Village discussion on annexations

Amid a large audience, Mary Alexander (at podium), who lives on Riverview Lane, discusses issues related to the proposed annexation of her and other residents’ properties near Mahomet during a Tuesday night meeting at the Village of Mahomet building.

MAHOMET — In a study session Tuesday night before a room overflowing with local residents, four out of six Village of Mahomet trustees agreed, in an unofficial vote, to delay until April 23 decisions on multiple planned subdivision annexations.

Village President Sean Widener conducted the “straw poll” or unofficial vote and also agreed to support the delay.

“It’s a straw poll. It’s to let you know where we are,” Widener said about the time a man from the overflow portion of the audience shouted, “This needs rescheduled. We cannot hear.”

The session, with sometimes heated and emotional comments from citizens in attendance, was not scheduled to include official action but was a study session preceding the Tuesday, March 26, trustee meeting, at which village leaders are scheduled to vote on whether to annex Briarcliff, Summit Ridge and multiple portions of Lakeview subdivisions into the Village of Mahomet.

Some residents complained that they have had little notice regarding the proposed annexations and, thus, they said, little time to voice opposition.

Briarcliff and Summit Ridge are “wholly bounded” or surrounded by in-village land, prompting annexation, while Lakeview segments of the proposed annexation tracts are touching village limits on at least one side. Convenants in some of the areas require annexation into the village once that occurs.

The overall annexation action remains on the March 26 agenda, but Widener and trustees present Tuesday night said it will be tabled.

“I think we’d be open to pushing it back,” Widener said before the straw poll to that effect. “This is a great dialogue that we’ve had.”

About 300 people would be affected in the annexations.

In front of trustees Bruce Colravy, Andy Harpst, Donald Lynn and Bill Oliger, with Widener leading the meeting, a crowd of more than 80 residents filled the board meeting room at the village administrative building and overflowed into the foyer. Some even stood outside a window to the room to hear what was being said. Not present were trustees David Johnson and Brian Metzger.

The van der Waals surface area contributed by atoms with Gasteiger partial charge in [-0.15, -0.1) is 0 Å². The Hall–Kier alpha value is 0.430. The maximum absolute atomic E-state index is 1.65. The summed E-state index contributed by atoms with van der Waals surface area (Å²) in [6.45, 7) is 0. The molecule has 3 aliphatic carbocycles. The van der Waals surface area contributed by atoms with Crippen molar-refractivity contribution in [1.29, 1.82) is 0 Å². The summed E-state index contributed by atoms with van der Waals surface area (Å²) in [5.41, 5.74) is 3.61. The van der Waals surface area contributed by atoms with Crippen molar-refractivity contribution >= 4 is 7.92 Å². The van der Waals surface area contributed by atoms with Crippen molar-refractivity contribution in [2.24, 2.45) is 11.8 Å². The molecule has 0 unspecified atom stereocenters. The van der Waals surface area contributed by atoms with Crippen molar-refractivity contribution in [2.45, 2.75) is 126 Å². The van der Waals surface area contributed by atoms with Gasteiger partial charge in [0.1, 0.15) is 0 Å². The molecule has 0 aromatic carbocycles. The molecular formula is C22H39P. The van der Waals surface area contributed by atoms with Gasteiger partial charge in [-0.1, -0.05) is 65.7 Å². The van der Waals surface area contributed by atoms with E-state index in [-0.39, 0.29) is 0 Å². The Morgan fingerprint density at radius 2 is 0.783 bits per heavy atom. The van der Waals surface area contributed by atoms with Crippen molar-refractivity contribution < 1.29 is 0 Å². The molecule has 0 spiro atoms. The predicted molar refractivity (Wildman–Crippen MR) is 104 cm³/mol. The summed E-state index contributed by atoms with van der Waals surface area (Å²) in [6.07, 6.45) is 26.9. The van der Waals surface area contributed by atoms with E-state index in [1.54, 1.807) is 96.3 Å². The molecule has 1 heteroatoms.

One hot topic related to the annexation of Briarcliff is the addition of a road to serve the subdivision, which residents present at the meeting vehemently opposed. In the first straw poll of the night, Widener and the four trustees present unanimously showed favor for not requiring the road but instead amending the annexation pact. That move brought applause from the audience.

But citizens who spoke up at the meeting oppose the annexations.

“I support Mahomet but the issue is — it’s regulation,” said Margaret White, a Briarcliff resident.

Annexed areas become part of the village and subject to its rules. Widener had pointed out that being inside the boundaries of the Village of Mahomet means that ordinance violations, such as grass that hasn’t been mowed in a resident’s yard, will be handled by the village. Going with that example, White noted that one subdivision resident recently was sick, but neighbors voluntarily mowed that citizen’s yard to help out.

“We are a community. We take care of our neighborhood,” White said.

Residents whose property is annexed into the village may pay increased property taxes estimated at roughly $500 per year for a home valued at approximately $200,000, according to Patrick Brown, village administrator.

That is a point of contention for many.

“I’m not really seeing much of anything that I’m getting in return,” said Billy Sweet, a Briarcliff resident.

Another sticking point for some who live in the areas that may be annexed is the wording in municipal guidelines that not annexing some areas would “impede” the village’s growth or access.

“We do not impede anything,” said Richard Eardley, who lives on Karadan Drive in the Summit Ridge subdivison, calling the village plans “forced annexation.”

“Divide in the community will be stronger and last longer” if the village annexes the areas as proposed, he said. “Those properties are built to be in the county ... that’s where they should remain.

“We’re taxed enough already,” Eardley added. “Is it right to alter people’s lives like this?”

Some of those who spoke to the trustees noted that they did not cast ballots for the current village leadership but, with annexation, will be represented by them.

“We did not vote for any of you,” Eardley said.

Widener moderated the discussion as resident after resident spoke up. Topics discussed also included the lifestyle that comes with living outside village limits in more rural areas, and the satisfaction that some expressed with current services, such as snow removal, from the county. More than half of those attending the meeting were from Briarcliff, with others from Summit Ridge and Lakeview.

Multiple people voiced concerns that they may not be able to stay in their homes or may have trouble selling their homes with the increase in taxes that comes with annexation.

The village president pointed out that approximately 8,400 people live in the Village of Mahomet, but the town serves up to 15,000 when those living nearby in unincorporated areas are included in the count, calling that the “functional population” of the area.

“At the end of the day, we have to look out for the entire village,” Widener said. “It’s tough.”

But the village president said Mahomet is growing, and the village’s continued expansion is the envy of many similarly sized communities.

“People are choosing to live here,” he said.